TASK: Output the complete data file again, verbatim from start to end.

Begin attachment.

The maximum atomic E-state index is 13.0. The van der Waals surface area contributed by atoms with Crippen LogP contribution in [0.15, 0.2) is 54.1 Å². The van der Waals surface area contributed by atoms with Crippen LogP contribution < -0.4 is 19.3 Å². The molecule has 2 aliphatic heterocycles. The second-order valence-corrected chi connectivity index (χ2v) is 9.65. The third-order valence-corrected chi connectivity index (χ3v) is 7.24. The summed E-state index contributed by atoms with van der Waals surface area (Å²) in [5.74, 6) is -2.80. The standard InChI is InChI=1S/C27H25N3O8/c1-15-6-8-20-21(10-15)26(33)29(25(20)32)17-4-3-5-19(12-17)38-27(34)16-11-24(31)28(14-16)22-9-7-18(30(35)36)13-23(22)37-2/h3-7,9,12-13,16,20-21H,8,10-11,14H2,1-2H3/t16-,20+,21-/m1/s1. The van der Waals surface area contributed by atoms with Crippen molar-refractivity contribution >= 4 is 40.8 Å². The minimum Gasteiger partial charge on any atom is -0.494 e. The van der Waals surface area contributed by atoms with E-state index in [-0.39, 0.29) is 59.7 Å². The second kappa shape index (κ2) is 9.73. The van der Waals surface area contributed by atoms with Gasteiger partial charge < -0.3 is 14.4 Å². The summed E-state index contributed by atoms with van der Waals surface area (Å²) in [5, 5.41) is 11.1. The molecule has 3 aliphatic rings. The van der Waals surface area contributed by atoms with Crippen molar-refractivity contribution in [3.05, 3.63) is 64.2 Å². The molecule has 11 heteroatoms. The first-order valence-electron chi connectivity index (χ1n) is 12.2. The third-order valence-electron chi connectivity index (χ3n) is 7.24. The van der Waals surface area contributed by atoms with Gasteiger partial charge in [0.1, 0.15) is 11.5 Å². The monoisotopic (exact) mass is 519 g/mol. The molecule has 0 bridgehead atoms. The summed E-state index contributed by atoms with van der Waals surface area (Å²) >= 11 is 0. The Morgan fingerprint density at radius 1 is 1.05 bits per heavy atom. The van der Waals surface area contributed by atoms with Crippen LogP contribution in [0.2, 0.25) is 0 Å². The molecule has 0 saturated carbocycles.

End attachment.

The maximum atomic E-state index is 13.0. The van der Waals surface area contributed by atoms with Crippen LogP contribution in [0.15, 0.2) is 54.1 Å². The van der Waals surface area contributed by atoms with Crippen LogP contribution < -0.4 is 19.3 Å². The molecule has 2 aliphatic heterocycles. The second-order valence-corrected chi connectivity index (χ2v) is 9.65. The third-order valence-corrected chi connectivity index (χ3v) is 7.24. The summed E-state index contributed by atoms with van der Waals surface area (Å²) in [5.74, 6) is -2.80. The standard InChI is InChI=1S/C27H25N3O8/c1-15-6-8-20-21(10-15)26(33)29(25(20)32)17-4-3-5-19(12-17)38-27(34)16-11-24(31)28(14-16)22-9-7-18(30(35)36)13-23(22)37-2/h3-7,9,12-13,16,20-21H,8,10-11,14H2,1-2H3/t16-,20+,21-/m1/s1. The van der Waals surface area contributed by atoms with Crippen molar-refractivity contribution >= 4 is 40.8 Å². The minimum Gasteiger partial charge on any atom is -0.494 e. The van der Waals surface area contributed by atoms with E-state index in [-0.39, 0.29) is 59.7 Å². The second kappa shape index (κ2) is 9.73. The van der Waals surface area contributed by atoms with Gasteiger partial charge < -0.3 is 14.4 Å². The summed E-state index contributed by atoms with van der Waals surface area (Å²) in [5, 5.41) is 11.1. The molecule has 3 aliphatic rings. The van der Waals surface area contributed by atoms with Crippen molar-refractivity contribution in [3.05, 3.63) is 64.2 Å². The molecule has 11 heteroatoms. The first-order valence-electron chi connectivity index (χ1n) is 12.2. The third-order valence-electron chi connectivity index (χ3n) is 7.24. The van der Waals surface area contributed by atoms with Gasteiger partial charge in [0.1, 0.15) is 11.5 Å². The monoisotopic (exact) mass is 519 g/mol. The molecule has 0 bridgehead atoms. The summed E-state index contributed by atoms with van der Waals surface area (Å²) >= 11 is 0. The Morgan fingerprint density at radius 1 is 1.05 bits per heavy atom. The van der Waals surface area contributed by atoms with Crippen LogP contribution in [0.2, 0.25) is 0 Å². The molecule has 0 saturated carbocycles.